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3 ways to create a differentiated learning environment

3 ways to create a differentiated learning environment

Education should anticipate diversity and seek to provide the best experience for as many students as possible. At EF Academy everything from accommodation, facilities, activities, to classrooms, teaching, and study programs are designed with the individual student in mind. Here are three ways we tailor our learning environment to each child’s unique strengths, passions, and aspirations.

The Classroom

Across our three campuses in Oxford, Torbay, and New York, our teachers are committed to creating a classroom that facilitates discussion and engagement. The traditional lecture is replaced by two-way communication, with both student and teacher contributing to the learning experience. Jenna Marcus, a teacher from our New York campus, expands on this through her use of the Socratic Method:

“My class is very student-centered, and I usually use the Socratic Method or the Harkness Method, which is really based on the students’ discussions and inquiries. It’s a back and forth between them, and I facilitate. I also use group activity where students collaborate and support one another. I offer extra help too, where I’ll work with a student individually. I try to do so in class as well because it’s important for students to receive individual attention. I’m constantly checking their level of understanding; if they don’t understand, then the lesson completely changes so that I make sure that they get it”.

Pathway Support

No two students are alike, and so at EF Academy, we’re proud to offer specialized study programs or ‘Pathways’. Students with clear interests, talents, or university aspirations, work alongside our guidance teams to customize their chosen academic program to best suit their needs. We have proven success in preparing students for the world of business, the professional fields of law, medicine, engineering, and careers in the visual or performing arts. Once specific courses of study are chosen, extra-curricular activities are highlighted to work alongside academia and allow further opportunity for students to explore their interests. The wide range of clubs already on offer across our campuses regularly expands as students are encouraged to set up their own groups. Aline Saruhashi, a student from Brazil, explains how she benefitted from this flexibility:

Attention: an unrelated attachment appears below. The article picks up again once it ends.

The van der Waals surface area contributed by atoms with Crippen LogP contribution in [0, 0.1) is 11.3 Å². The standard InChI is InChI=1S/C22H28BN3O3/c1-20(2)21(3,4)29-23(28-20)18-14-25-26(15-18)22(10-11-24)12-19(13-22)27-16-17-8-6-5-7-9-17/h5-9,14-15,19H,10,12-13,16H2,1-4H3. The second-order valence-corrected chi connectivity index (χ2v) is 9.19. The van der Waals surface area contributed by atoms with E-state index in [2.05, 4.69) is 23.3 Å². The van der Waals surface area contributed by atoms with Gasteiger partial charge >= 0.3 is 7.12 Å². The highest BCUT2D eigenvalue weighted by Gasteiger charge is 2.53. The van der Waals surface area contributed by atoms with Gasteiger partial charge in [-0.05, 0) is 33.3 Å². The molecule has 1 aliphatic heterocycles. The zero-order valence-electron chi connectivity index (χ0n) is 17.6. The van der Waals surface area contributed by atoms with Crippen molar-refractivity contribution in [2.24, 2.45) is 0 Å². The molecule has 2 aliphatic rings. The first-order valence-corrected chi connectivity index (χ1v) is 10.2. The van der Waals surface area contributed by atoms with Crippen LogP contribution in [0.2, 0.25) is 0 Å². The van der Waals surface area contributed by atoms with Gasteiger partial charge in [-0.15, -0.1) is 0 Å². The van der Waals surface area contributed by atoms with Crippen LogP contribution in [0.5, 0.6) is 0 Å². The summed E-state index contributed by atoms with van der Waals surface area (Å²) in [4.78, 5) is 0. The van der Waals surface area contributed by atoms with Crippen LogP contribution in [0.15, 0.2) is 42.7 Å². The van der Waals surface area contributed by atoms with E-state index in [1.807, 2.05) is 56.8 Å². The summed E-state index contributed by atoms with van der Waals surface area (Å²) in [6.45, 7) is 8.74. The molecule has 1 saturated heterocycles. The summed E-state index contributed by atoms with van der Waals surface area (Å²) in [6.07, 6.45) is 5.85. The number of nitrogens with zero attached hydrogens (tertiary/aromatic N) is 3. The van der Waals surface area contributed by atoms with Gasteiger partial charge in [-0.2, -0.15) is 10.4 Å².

“I did an internship over the summer at a cosmetics company in Brazil. I fell in love with the entire process of creating a cosmetics product, and so I thought why not continue that in my school? So, this year I started The Soap Club. I tried to combine all of my interests together so cosmetics, chemistry and also art because all of the members of my club create their own designs. It was awesome going through the whole process from research to creation, and it was helpful because it gave me an idea of how it would be to pursue a career in cosmetics product development”.

Experiential Learning

A well-rounded education goes beyond the classroom and offers the opportunity for physical, visual, and social learning. Not only do our students get to live in a new country, soaking up a new culture and new traditions, but our specific locations in New York, Oxford and Torbay each offer unique landscapes for experiential learning. Recently our New York students spent the day in the city to launch a new advisory program: MAPS (Mindfulness, Awareness, Perception, and Skills). Madeline Ames from the New York team explains:

“Its main goal is to create meaningful connections through experiential learning. At each landmark, the students were able to see, touch, and experience the rich diversity and history that is New York City. Stationed at each location was a member of the Academic Leadership Team, there to help guide and teach students about the intricacies of these famous places”.

Recently in Torbay, students saw Shakespeare’s A Midsummer Night’s Dream in a network of pre-historic limestone caves. Andrew Thain from the Torbay team describes:

“The actors moved us along as they performed, so each scene took place in a new part of the cavern. The students, all of them English learners, watched excitedly. It was magical. What’s more, it demonstrated how our location here in Torquay provides us with some unique opportunities”.

In a recent article written by Proud Siwanarak, a student from our Oxford campus, a trip to the University of Oxford’s Botanical Garden is described as being ‘An outdoor classroom’.

“The botanic garden is a great place to learn about different plants. I would definitely recommend this beautiful and fascinating place to other biology students who want to see or learn more about the plants that they have been studying in their textbook – it really brings botany alive!”



Whether in the classroom or outside of it, EF Academy recognizes that education should be a varied, rich, life learning process. We’re dedicated to setting every student on the right pathway towards success.